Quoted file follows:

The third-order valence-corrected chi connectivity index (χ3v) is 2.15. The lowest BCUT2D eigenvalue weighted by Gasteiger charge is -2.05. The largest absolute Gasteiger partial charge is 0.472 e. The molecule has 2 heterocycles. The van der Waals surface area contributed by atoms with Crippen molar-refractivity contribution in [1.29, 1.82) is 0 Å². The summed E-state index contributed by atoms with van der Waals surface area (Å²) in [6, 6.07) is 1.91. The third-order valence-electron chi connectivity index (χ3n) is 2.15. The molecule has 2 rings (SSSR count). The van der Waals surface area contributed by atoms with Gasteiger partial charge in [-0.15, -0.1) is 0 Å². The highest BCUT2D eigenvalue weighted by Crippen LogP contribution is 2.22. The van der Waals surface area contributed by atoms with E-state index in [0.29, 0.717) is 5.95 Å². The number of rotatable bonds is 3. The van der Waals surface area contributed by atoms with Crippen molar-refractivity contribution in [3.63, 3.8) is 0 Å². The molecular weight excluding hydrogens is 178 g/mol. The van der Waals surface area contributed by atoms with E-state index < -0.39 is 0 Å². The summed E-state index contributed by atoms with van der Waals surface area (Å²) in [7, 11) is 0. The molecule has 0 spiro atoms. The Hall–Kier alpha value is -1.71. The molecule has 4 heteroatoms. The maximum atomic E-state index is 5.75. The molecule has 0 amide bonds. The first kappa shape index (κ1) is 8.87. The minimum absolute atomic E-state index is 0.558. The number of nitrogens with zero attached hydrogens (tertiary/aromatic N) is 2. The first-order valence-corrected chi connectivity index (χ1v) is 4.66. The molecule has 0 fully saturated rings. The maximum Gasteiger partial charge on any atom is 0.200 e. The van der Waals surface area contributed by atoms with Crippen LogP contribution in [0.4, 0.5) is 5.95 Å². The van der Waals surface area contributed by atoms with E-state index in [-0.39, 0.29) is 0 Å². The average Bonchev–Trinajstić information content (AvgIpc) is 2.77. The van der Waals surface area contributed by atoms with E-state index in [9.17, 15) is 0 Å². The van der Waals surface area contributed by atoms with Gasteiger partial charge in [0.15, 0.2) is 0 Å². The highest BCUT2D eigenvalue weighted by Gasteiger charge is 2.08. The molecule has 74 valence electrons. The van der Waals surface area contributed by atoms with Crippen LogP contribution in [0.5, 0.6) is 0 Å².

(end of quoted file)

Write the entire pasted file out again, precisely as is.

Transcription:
The third-order valence-corrected chi connectivity index (χ3v) is 2.15. The lowest BCUT2D eigenvalue weighted by Gasteiger charge is -2.05. The largest absolute Gasteiger partial charge is 0.472 e. The molecule has 2 heterocycles. The van der Waals surface area contributed by atoms with Crippen molar-refractivity contribution in [1.29, 1.82) is 0 Å². The summed E-state index contributed by atoms with van der Waals surface area (Å²) in [6, 6.07) is 1.91. The third-order valence-electron chi connectivity index (χ3n) is 2.15. The molecule has 2 rings (SSSR count). The van der Waals surface area contributed by atoms with Gasteiger partial charge in [-0.15, -0.1) is 0 Å². The highest BCUT2D eigenvalue weighted by Crippen LogP contribution is 2.22. The van der Waals surface area contributed by atoms with E-state index in [0.29, 0.717) is 5.95 Å². The number of rotatable bonds is 3. The van der Waals surface area contributed by atoms with Crippen molar-refractivity contribution in [3.63, 3.8) is 0 Å². The molecular weight excluding hydrogens is 178 g/mol. The van der Waals surface area contributed by atoms with E-state index < -0.39 is 0 Å². The summed E-state index contributed by atoms with van der Waals surface area (Å²) in [7, 11) is 0. The molecule has 0 spiro atoms. The Hall–Kier alpha value is -1.71. The molecule has 4 heteroatoms. The maximum atomic E-state index is 5.75. The molecule has 0 amide bonds. The first kappa shape index (κ1) is 8.87. The minimum absolute atomic E-state index is 0.558. The number of nitrogens with zero attached hydrogens (tertiary/aromatic N) is 2. The first-order valence-corrected chi connectivity index (χ1v) is 4.66. The molecule has 0 fully saturated rings. The maximum Gasteiger partial charge on any atom is 0.200 e. The van der Waals surface area contributed by atoms with Crippen LogP contribution in [0.4, 0.5) is 5.95 Å². The van der Waals surface area contributed by atoms with E-state index in [-0.39, 0.29) is 0 Å². The average Bonchev–Trinajstić information content (AvgIpc) is 2.77. The van der Waals surface area contributed by atoms with E-state index in [9.17, 15) is 0 Å². The van der Waals surface area contributed by atoms with Gasteiger partial charge in [0.15, 0.2) is 0 Å². The highest BCUT2D eigenvalue weighted by Gasteiger charge is 2.08. The molecule has 74 valence electrons. The van der Waals surface area contributed by atoms with Crippen LogP contribution in [0.5, 0.6) is 0 Å².